Access to early learning and child care has many purposes, or rationales. For decades, sociologists, child development researchers, and economists, among others, have touted the positive impact that participation in quality early childhood education and care can have on children, their families and communities more broadly (for example, see Penn, 2011).

A recent study published in the Canadian Journal of Economics focuses on one of these purposes, or rationales, for ELCC: womens’ labour market participation. Using the rollout of Nova Scotia’s full-day Pre-Primary Program for four-year-olds, first introduced in 2018, the paper’s author, Jasmin Thomas, finds that the introduction did have a positive and significant impact on mother’s labour market participation. 

As the Pre-Primary Program rolled out across regions (school catchment areas), and more four-year-old children accessed the Program, mothers in these regions increased their employment. Overall, Thomas found that the labour market participation rate of mothers with 4-year-old children increased by 21 per cent. The increase was slightly higher for mothers whose youngest child was 4-years-old, as well as for mothers’ with lower levels of education (high school), compared with higher levels of education. The analysis also showed a higher impact for unmarried mothers, compared with married mothers, and for immigrant mothers, compared with non-immigrant mothers.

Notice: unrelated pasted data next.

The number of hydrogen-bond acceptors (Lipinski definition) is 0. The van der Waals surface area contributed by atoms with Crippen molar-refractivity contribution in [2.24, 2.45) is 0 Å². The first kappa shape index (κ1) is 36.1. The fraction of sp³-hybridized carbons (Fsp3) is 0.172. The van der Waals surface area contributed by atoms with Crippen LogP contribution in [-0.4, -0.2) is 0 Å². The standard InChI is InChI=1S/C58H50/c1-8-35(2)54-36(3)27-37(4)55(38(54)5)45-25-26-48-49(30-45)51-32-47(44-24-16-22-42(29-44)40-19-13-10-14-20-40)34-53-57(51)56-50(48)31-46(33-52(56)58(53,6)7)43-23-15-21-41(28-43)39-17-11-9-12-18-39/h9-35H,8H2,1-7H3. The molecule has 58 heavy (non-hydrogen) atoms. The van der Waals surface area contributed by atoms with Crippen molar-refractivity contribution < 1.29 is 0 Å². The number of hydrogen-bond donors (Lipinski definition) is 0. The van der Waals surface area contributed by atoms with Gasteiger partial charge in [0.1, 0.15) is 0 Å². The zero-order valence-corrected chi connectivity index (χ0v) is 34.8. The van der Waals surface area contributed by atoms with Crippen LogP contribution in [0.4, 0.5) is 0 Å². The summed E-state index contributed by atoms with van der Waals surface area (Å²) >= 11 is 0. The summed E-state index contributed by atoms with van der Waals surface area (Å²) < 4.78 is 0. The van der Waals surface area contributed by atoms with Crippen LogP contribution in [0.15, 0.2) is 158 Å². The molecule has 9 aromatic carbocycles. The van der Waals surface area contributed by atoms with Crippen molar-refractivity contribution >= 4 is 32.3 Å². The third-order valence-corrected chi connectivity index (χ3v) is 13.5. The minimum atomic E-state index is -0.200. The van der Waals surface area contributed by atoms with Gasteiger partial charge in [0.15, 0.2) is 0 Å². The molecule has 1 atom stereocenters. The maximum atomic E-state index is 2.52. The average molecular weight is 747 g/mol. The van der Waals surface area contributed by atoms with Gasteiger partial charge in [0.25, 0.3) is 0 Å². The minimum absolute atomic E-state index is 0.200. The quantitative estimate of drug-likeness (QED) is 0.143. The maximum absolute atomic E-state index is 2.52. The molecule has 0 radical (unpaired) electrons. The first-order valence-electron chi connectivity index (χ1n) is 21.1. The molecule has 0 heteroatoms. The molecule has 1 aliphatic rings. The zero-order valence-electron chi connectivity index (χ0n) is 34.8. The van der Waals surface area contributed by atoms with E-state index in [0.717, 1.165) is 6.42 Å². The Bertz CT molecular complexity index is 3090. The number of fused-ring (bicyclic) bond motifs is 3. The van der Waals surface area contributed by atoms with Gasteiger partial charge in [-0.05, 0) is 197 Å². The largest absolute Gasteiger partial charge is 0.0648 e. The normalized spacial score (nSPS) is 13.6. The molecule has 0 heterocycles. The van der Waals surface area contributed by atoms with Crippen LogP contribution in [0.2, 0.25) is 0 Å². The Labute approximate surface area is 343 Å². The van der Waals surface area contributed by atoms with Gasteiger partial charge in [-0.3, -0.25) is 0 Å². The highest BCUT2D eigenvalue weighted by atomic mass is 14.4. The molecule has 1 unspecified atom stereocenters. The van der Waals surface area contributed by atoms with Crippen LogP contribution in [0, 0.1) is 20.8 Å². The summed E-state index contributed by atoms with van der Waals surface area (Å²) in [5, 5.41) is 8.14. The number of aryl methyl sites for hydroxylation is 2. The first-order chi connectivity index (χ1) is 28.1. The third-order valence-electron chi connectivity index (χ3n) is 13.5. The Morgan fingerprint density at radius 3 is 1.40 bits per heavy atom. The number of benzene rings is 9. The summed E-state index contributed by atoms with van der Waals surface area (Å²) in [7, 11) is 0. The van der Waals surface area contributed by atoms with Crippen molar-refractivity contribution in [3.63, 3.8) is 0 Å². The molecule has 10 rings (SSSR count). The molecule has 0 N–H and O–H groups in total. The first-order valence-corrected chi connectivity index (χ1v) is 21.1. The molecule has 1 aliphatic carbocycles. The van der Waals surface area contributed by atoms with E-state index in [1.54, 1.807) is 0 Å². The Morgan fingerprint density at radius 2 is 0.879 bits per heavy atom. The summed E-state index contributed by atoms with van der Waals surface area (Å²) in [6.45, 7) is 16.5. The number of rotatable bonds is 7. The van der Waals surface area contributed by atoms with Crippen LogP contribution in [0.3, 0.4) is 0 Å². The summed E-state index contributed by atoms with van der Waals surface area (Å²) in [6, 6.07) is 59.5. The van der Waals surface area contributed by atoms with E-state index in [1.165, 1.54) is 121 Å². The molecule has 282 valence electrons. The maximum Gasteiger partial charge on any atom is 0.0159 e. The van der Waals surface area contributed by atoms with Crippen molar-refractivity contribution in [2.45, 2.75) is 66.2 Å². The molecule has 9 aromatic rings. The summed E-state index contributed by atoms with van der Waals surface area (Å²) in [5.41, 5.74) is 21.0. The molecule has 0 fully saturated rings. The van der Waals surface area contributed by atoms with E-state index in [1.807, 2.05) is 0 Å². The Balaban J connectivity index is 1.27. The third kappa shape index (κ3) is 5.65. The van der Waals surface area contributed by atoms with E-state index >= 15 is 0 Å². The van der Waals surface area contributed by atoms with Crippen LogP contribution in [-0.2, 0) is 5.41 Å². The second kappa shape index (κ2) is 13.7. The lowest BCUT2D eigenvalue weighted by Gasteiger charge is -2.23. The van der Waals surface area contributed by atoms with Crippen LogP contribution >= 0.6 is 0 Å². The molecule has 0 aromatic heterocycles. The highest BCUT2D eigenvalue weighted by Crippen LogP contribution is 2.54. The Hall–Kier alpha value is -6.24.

Perhaps unsurprisingly, there was no significant increase in men’s employment. 

One of the most striking findings is that access to no-cost – compared to low-cost – child care may have a significant impact on women’s opportunity costs and barriers. This is assessed by comparing the outcomes of this study to other studies looking at the impact of child care programs on employment, particularly Quebec’s low-fee child care rollout, but also Ontario’s full-day kindergarten program, and international literature. 

Thomas also points out potential, unavoidable, limitations in her study due to the availability of data. Recognizing the complex assumptions and program interactions, the study’s findings are clear: access to free early learning and child care boosts mothers’ workforce participation and strongly supports at least one rationale for expanding access to early learning and child care. 

Given the wide variation of ELCC policy design under CWELCC across the provinces and territories, there is opportunity for further research to look at the impacts of expansion of spaces on mothers’ employment in different policy contexts.